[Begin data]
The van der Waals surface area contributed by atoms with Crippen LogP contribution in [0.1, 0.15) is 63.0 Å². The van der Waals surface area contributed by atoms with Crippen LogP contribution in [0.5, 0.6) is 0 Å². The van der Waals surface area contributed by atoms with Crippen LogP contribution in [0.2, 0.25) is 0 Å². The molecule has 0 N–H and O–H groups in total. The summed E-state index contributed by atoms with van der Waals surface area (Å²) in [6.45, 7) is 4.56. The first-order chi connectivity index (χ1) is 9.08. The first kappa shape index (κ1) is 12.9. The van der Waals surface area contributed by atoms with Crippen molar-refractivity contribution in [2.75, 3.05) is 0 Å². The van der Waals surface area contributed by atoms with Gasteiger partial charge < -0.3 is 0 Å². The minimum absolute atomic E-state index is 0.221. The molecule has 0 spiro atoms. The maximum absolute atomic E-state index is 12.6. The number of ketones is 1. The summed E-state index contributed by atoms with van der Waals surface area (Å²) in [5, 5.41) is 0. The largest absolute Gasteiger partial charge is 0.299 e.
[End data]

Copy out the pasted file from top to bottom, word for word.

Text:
The van der Waals surface area contributed by atoms with Crippen LogP contribution in [0.1, 0.15) is 63.0 Å². The van der Waals surface area contributed by atoms with Crippen LogP contribution in [0.5, 0.6) is 0 Å². The van der Waals surface area contributed by atoms with Crippen LogP contribution in [0.2, 0.25) is 0 Å². The molecule has 0 N–H and O–H groups in total. The summed E-state index contributed by atoms with van der Waals surface area (Å²) in [6.45, 7) is 4.56. The first-order chi connectivity index (χ1) is 9.08. The first kappa shape index (κ1) is 12.9. The van der Waals surface area contributed by atoms with Crippen molar-refractivity contribution in [2.75, 3.05) is 0 Å². The van der Waals surface area contributed by atoms with Gasteiger partial charge < -0.3 is 0 Å². The minimum absolute atomic E-state index is 0.221. The molecule has 0 spiro atoms. The maximum absolute atomic E-state index is 12.6. The number of ketones is 1. The summed E-state index contributed by atoms with van der Waals surface area (Å²) in [5, 5.41) is 0. The largest absolute Gasteiger partial charge is 0.299 e.